A Map of the United States of America, with Part of the Adjoining Provinces from the latest Authorities.
1794 (dated) 9 x 11 in (22.86 x 27.94 cm)
An unusual and ephemeral 1794 first edition map of the United States by Robert Wilkinson. Wilkinson's map covers the United States from the Mississippi River to the Atlantic seaboard and from the Great Lakes and Canada to Florida, which at the time was a Spanish possession. Beautiful original color work defines political regions.
This map is most interesting for its treatment of western North Carolina and modern day Tennessee. In 1777 North Carolina took control of her largely unsettled western territories, which included all of modern day Tennessee, from the Crown and created a system of Land Grants by which to distribute these properties. The American Revolutionary War left state of North Carolina nearly bankrupt. Legislators in North Carolina looked to its already established land grant system to compensate is soldiers and raise money for the state budget. Virginia, which also claimed some of North Carolina's western lands also began issuing grants for the same territory. Various disputes ensued until, in 1786, two years after Wilkinson drew this map, the state of Tennessee was created. Tennessee's statehood forced both Virginia and North Carolina to give up their claims to the region, effectively turning over the Land Grant process to the Federal Government.
Also of interest is Wilkinson's treatment of the western parts of the United States, including a vast Western Territory extending from western Georgia, around a proto-Tennessee, northwards as far as the Great Lakes, and eastward as far as Pennsylvania and Virginia. At the time this only tentatively explored region was dominated by various powerful and populous American Indian nations including the Choctaws, Muskogee, Chickasaw, Illinois, Miami, Cherokee, and others. Soon these lands would be organized by the Federal government into territories and eventually new states, a process which would eventually lead to the early 19th century displacement of the various indigenous peoples know as the Trail of Tears.
Maine, far to the north, is identified as 'Belonging to the Massachusetts Bay.' Following the Revolutionary War Maine was treated as an enclave of Massachusetts. During the War of 1812 Massachusetts failed to protect Maine from British attempts to establish a colony there called New Ireland. Though the British were ultimately driven out, the failure of the Massachusetts militia led to general bitterness towards Massachusetts and calls for Maine's statehood – which were answered in 1820.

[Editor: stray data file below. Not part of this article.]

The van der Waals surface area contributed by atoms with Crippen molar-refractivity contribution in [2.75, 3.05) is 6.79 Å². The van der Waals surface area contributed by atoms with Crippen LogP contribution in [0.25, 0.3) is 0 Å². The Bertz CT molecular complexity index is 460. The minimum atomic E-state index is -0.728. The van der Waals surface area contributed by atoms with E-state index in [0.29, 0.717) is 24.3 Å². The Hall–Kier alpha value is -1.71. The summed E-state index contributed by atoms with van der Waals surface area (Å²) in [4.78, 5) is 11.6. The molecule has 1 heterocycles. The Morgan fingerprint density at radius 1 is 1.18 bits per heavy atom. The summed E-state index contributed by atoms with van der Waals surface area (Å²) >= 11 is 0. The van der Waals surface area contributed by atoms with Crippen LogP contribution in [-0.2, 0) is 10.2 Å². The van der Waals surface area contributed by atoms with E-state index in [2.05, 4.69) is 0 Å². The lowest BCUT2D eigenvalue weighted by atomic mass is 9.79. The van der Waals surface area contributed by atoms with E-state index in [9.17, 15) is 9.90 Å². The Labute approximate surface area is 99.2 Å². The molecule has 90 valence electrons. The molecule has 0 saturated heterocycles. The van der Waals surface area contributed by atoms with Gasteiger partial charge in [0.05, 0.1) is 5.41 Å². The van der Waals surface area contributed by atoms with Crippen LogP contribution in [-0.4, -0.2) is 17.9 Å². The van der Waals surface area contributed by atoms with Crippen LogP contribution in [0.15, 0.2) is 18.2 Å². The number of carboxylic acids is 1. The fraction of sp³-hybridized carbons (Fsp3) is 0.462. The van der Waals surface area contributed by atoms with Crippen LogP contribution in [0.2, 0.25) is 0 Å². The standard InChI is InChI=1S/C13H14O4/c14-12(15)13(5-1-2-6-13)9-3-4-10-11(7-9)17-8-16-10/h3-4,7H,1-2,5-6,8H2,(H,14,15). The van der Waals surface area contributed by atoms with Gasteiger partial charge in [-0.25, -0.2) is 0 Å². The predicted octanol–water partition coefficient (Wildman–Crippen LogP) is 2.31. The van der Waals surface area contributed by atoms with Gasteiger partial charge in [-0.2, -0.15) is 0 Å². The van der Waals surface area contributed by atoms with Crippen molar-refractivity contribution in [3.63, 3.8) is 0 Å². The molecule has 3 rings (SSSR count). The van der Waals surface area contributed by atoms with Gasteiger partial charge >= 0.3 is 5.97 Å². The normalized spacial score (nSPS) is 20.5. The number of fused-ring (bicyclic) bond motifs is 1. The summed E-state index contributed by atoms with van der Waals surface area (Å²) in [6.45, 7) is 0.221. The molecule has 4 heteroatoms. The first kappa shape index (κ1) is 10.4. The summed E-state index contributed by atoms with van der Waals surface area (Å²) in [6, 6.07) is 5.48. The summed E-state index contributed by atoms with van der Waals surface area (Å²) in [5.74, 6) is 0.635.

This colorful map was published in 1794 by R. Wilkinson of no. 58 Cornhill, London for issued in the first edition of Wilkinson's General Atlas.
Robert Wilkinson (fl. c. 1758 - 1825) was a London based map and atlas publisher active in the late 18th and early 19th centuries. Most of Wilkinson's maps were derived from the earlier work of John Bowles, one of the preeminent English map publishers of the 18th century. Wilkinson's acquired the Bowles map plate library following that cartographer's death in 1779. Wilkinson updated and retooled the Bowles plates over several years until, in 1794, he issued his first fully original atlas, The General Atlas of the World. This popular atlas was profitably reissued in numerous editions until about 1825 when Wilkinson died. In the course of his nearly 45 years in the map and print trade, Wilkinson issued also published numerous independently issued large format wall, case, and folding maps. Wilkinson's core cartographic corpus includes Bowen and Kitchin's Large English Atlas (1785), Speer's West Indies (1796), Atlas Classica (1797), and the General Atlas of the World (1794, 1802, and 1809), as well as independent issue maps of New Holland (1820), and North America ( 1823). Wilkinson's offices were based at no. 58 Cornhill, London form 1792 to 1816, following which he relocated to 125 Frenchurch Street, also in London, where he remained until 1823. Following his 1825 death, Wilkinson's business and map plates were acquired by William Darton, an innovative map publisher who reissued the General Atlas with his own imprint well into the 19th century.
Thomas Conder (1747 - June 1831) was an English map engraver and bookseller active in London during the late 17th and early 18th centuries. From his shop at 30 Bucklersbury, London, Conder produced a large corpus of maps and charts, usually in conjunction with other publishers of his day, including Wilkinson, Moore, Kitchin, and Walpole. Unfortunately few biographical facts regarding Conder's life have survived. Thomas Conder was succeeded by his son Josiah Conder who, despite being severely blinded by smallpox, followed in his father's footsteps as a bookseller and author of some renown.
Wilkinson, R., A General Atlas being A Collection of Maps of the World and Quarters the Principal Empires, Kingdoms, and C. with their several Provinces, and other Subdivisions Correctly Delineated., (London) 1794 First Edition.
Very good. Minor marginal soiling. Original platemark visible. Blank on verso.